The World Bank report has identified three critical challenges facing Dhaka at the present juncture. The first one is flooding, which translates into a high probability that a land area will not be fully usable for long periods of time. The second one is congestion, which implies that traffic congestion leads to wastage of many person-hours that could be devoted to work or leisure. The third one is messiness, which refers to the inadequate coordination among various infrastructure and service delivery apparatuses across different sectors. If these constraints cannot be overcome, then Dhaka city will miss the gains emanating from a virtuous cycle of location advantage, economies of agglomeration and self-selection. The World Bank report therefore proposes three critical interventions that need to be incorporated in the strategic approach to the future development of East Dhaka. These are: Building the eastern embankment along the Balu River; developing the critically important transport infrastructure in East Dhaka; and, reducing the cost of doing business in this new area.
The simulations carried out by the World Bank have revealed the extent of difference between continuing with the business as usual scenario and pursuing a strategic approach to the growth of East Dhaka. They showed that Greater Dhaka would have a population of 25 million in 2035 and a per capita income of US$ 8,000 at 2015 prices based on the current trends. The overall population of the city would rise by 1.5 million and half a million jobs would be added if the eastern embankment is built. Another 1.5 million people with 0.6 million jobs would be added if critical investments are made in the transportation sector. As many households and firms would choose to move eastward, the population in the existing space of Dhaka would also be reduced by 1.0 million compared to that of business as usual scenario. Encouraging eastward movement of high-value-added activities by easing the cost of doing business in East Dhaka would add another 2.0 million people and 0.7 million jobs. Dhaka would then emerge on the map of global cities as a productive entity having per capita income of over US$ 9,200 at 2015 prices.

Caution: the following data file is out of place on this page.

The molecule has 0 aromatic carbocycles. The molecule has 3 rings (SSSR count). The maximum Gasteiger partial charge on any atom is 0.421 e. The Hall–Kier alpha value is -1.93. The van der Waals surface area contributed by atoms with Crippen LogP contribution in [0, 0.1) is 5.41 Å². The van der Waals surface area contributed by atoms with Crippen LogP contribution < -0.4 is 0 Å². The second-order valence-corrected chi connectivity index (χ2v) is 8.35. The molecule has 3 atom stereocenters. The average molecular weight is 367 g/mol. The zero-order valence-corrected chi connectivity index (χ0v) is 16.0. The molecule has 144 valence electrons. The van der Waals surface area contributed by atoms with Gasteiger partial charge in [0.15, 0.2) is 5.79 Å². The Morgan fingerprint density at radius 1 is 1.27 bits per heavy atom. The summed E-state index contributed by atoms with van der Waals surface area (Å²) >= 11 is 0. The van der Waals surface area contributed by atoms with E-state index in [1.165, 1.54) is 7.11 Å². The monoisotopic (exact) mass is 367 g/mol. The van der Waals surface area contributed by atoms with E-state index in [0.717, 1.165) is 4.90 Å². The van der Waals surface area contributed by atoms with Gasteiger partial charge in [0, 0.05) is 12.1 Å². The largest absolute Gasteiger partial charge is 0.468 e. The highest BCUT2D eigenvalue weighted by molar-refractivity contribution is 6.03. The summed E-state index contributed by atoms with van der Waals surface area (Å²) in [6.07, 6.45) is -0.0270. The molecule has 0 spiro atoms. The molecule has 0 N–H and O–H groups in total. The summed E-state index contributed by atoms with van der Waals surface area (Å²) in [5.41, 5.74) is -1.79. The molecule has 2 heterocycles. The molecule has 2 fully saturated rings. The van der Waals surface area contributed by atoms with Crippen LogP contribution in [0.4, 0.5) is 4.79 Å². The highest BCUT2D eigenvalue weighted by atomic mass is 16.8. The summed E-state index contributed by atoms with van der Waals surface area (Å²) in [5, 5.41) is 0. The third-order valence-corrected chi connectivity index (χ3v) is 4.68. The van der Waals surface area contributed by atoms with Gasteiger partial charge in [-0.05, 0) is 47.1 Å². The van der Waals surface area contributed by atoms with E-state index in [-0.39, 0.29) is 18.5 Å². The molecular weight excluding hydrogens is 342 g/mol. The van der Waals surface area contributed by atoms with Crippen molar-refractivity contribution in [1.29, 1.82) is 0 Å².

Therefore, similar to what China chose for the growth of Shanghai, a strategic approach to the development of East Dhaka would make Greater Dhaka much more productive and liveable. This greater prosperity is likely to spread by making East Dhaka the pivot of Bangladesh's north-south and east-west transportation corridors. This would help Bangladesh absorb around 35 million Bangladeshis who are poised to become urban dwellers over the next two decades. The World Bank estimates that building the eastern embankment would require about US$ 2.0 billion, while installing critical transport infrastructure would cost nearly 10 billion US dollar. Mainly institutional efforts would be needed for reducing the cost of doing business in the new area through proper leadership and coordination among relevant agencies. This is unlikely to be too costly, and the provision of public services is likely to push the total bill to around US$ 15 billion. The World Bank holds the view that payoffs from embracing this strategic approach to the development of East Dhaka would be enormous compared to this relatively modest expenditure. The report certainly deserves scrutiny by all relevant stakeholders including the government.